Considered the last legislative feat of 2015, Congress approved a massive tax and spending package on Friday that includes some positive and negative provisions for employers. The Omnibus Appropriations Act funds the federal government through September 2016—thus averting a possible government shutdown—and includes a separate $600 billion tax component. Of the $1.1 trillion spending portion, $12.2 billion will be allocated to the Department of Labor, $274 million to the National Labor Relations Board, and $364.5 million to the Equal Employment Opportunity Commission. These allocations include some stipulations on how the money can be spent, but failed to block several controversial actions by the DOL and NLRB.
Notably, report language discussing sections of the appropriations measure funding the DOL and U.S. Department of Health and Human Services denied the DOL's request for funds to establish an Office of Labor Compliance to implement the "Fair Play and Safe Workplace Executive Order"—the so-called "blacklisting" initiative. This new office is intended to play a key role in executing the executive order, which, according to the proposed rule issued in May 2015, would impose multiple new obligations on government contractors and greatly increase the risks that such contractors will confront in performing services for the government. According to the Fall 2015 Regulatory Agenda, the Federal Acquisition Regulatory (FAR) Council plans to issue a final rule on this executive order by April 2016. Although the Appropriations legislation itself contains no such limiting language regarding the denied funds for the creation of the Office of Labor Compliance, such report language sends strong direction from Congress to the Administration about its use of funds.
On the immigration front, the measure funds the processing of H-2B foreign labor certifications, and, according to the Senate report, "blocks the most controversial portions of the Department of Labor's new H-2B visa program and wage regulations, which would inhibit the ability of small and large businesses to expand during temporary periods of peak seasonal demand in industries such as seafood processing, landscaping, hotel and lodging, recreation, and entertainment in cases where insufficient numbers of American workers are available."
With respect to labor spending, the appropriations bill clearly stipulates:
None of the funds provided by this Act or previous Acts making appropriations for the National Labor Relations Board may be used to issue any new administrative directive or regulation that would provide employees any means of voting through any electronic means in an election to determine a representative for the purposes of collective bargaining.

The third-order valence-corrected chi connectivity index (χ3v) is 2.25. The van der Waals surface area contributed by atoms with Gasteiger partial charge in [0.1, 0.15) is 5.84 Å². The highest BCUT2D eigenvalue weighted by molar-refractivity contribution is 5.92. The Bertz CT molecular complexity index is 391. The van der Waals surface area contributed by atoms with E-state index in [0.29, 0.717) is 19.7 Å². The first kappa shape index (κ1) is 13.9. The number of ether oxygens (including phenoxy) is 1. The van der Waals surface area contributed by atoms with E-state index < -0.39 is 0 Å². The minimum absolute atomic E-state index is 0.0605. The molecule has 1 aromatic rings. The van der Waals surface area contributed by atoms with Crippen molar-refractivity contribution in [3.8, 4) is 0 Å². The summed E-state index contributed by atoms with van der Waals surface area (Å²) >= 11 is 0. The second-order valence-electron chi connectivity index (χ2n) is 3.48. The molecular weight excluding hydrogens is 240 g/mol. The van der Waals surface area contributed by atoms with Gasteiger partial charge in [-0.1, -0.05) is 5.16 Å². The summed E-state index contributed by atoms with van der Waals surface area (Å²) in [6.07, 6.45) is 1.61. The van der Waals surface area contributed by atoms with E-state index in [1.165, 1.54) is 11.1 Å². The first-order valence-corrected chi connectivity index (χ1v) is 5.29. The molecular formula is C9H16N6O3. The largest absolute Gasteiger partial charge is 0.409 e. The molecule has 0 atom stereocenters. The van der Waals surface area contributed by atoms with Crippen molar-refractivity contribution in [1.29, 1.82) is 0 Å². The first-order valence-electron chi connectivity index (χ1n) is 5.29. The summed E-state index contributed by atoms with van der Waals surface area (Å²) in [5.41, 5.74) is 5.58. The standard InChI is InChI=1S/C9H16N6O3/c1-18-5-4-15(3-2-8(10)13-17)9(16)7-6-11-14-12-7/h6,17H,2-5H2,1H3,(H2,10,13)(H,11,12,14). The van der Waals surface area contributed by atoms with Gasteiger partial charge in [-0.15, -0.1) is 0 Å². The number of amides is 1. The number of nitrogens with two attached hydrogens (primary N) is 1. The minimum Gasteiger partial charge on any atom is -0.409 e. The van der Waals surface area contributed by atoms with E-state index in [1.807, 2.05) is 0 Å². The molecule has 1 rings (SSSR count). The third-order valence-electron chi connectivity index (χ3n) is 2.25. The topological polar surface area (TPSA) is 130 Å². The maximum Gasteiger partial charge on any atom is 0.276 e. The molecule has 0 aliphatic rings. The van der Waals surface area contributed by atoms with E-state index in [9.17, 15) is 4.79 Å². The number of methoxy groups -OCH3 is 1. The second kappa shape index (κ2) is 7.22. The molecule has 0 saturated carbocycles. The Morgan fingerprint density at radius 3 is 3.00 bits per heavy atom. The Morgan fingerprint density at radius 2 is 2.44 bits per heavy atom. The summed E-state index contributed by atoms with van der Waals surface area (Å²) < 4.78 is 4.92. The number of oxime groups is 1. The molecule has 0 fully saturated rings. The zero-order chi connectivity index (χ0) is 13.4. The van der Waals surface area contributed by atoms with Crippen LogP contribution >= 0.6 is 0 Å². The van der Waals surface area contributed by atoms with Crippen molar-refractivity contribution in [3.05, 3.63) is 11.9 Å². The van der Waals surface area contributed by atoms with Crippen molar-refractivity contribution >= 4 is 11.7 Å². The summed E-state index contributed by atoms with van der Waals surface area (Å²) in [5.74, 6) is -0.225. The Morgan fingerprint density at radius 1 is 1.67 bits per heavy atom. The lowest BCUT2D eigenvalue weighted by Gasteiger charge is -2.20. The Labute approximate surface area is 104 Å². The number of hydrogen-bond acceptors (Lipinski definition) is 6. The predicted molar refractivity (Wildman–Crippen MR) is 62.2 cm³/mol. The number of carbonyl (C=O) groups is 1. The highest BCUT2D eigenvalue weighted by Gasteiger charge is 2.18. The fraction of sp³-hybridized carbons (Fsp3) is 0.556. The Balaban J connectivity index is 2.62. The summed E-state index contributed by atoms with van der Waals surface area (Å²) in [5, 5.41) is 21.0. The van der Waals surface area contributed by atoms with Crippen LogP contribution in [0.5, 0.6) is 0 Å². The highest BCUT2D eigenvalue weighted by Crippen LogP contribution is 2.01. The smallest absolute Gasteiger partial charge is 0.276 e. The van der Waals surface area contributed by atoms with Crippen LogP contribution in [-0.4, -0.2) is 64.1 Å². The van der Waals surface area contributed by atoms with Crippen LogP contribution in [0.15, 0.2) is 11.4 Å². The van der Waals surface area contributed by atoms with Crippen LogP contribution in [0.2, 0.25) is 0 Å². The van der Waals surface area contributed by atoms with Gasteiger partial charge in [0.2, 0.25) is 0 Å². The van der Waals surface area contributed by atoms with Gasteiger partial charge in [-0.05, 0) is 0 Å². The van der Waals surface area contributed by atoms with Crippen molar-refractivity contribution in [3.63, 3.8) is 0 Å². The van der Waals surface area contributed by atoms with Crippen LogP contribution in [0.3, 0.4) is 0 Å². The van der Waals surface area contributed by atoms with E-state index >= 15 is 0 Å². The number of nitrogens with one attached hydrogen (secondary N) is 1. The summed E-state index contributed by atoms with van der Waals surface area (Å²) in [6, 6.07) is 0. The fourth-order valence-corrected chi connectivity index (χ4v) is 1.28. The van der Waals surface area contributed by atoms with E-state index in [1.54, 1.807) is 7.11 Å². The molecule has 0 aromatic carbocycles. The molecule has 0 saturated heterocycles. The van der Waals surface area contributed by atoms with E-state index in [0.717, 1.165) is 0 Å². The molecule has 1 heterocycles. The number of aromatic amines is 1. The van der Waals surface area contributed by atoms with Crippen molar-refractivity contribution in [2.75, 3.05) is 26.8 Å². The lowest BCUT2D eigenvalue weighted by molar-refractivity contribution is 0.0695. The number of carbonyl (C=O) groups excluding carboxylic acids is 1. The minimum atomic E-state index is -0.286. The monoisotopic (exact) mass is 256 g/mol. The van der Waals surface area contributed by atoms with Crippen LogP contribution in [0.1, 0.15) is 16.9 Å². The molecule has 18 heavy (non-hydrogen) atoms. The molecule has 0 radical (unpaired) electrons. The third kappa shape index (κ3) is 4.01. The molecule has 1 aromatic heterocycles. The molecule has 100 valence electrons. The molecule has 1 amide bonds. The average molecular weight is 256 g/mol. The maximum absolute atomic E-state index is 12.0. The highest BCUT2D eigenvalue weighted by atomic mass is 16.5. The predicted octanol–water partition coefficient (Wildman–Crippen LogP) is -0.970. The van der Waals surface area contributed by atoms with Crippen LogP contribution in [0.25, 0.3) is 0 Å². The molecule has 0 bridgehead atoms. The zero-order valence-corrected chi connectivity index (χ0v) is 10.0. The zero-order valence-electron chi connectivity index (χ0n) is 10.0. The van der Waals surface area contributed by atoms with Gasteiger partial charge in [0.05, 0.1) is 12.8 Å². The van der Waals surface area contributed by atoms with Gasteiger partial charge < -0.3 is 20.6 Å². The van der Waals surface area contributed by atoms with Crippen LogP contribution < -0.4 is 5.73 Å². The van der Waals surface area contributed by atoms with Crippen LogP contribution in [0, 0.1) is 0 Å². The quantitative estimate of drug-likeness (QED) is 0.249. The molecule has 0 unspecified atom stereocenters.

However, a host of labor-related riders that had been included in earlier drafts of the funding bill were removed. Many in the employer community had hoped the NLRB would be precluded from enforcing its new expedited election rule or its new position on joint-employment in the wake of the Browning-Ferris decision.
Nor were there any stipulations on OSHA's advancement of a rule on occupational exposure to crystalline silica, or the Employee Benefits Security Administration's finalization of a rule re-defining who constitutes a "fiduciary" for the provision of investment advice under ERISA.
The bottom line is without such restrictions on spending, the federal agencies are free to pursue their ambitious regulatory agendas. With the November 2016 presidential election in mind, agencies are expected to move full steam ahead to ensure these items are finalized as soon as possible. In fact, Labor Secretary Perez has reportedly commented that he is "confident" the Wage and Hour Division's new white collar overtime rule will be published this spring. The DOL is expected to send the final OSHA silica rule to the White House Office of Management and Budget (OMB) for review by the end of next week. The Department has already sent to OMB for review the final "persuader" rule, which would broaden the scope of an employer's reporting obligation under the Labor Management Reporting and Disclosure Act (LMRDA) by substantially narrowing the "advice exemption" in Section 203(c) of the LMRDA.
Finally, the tax portion of the measure included a two-year delay until 2020 of the Affordable Care Act's "Cadillac" excise tax on high-cost health plans. Although the Cadillac tax, unpopular with unions and employers alike, was not repealed, its delay may be its effective death knell.
The President is expected to sign this omnibus package into law.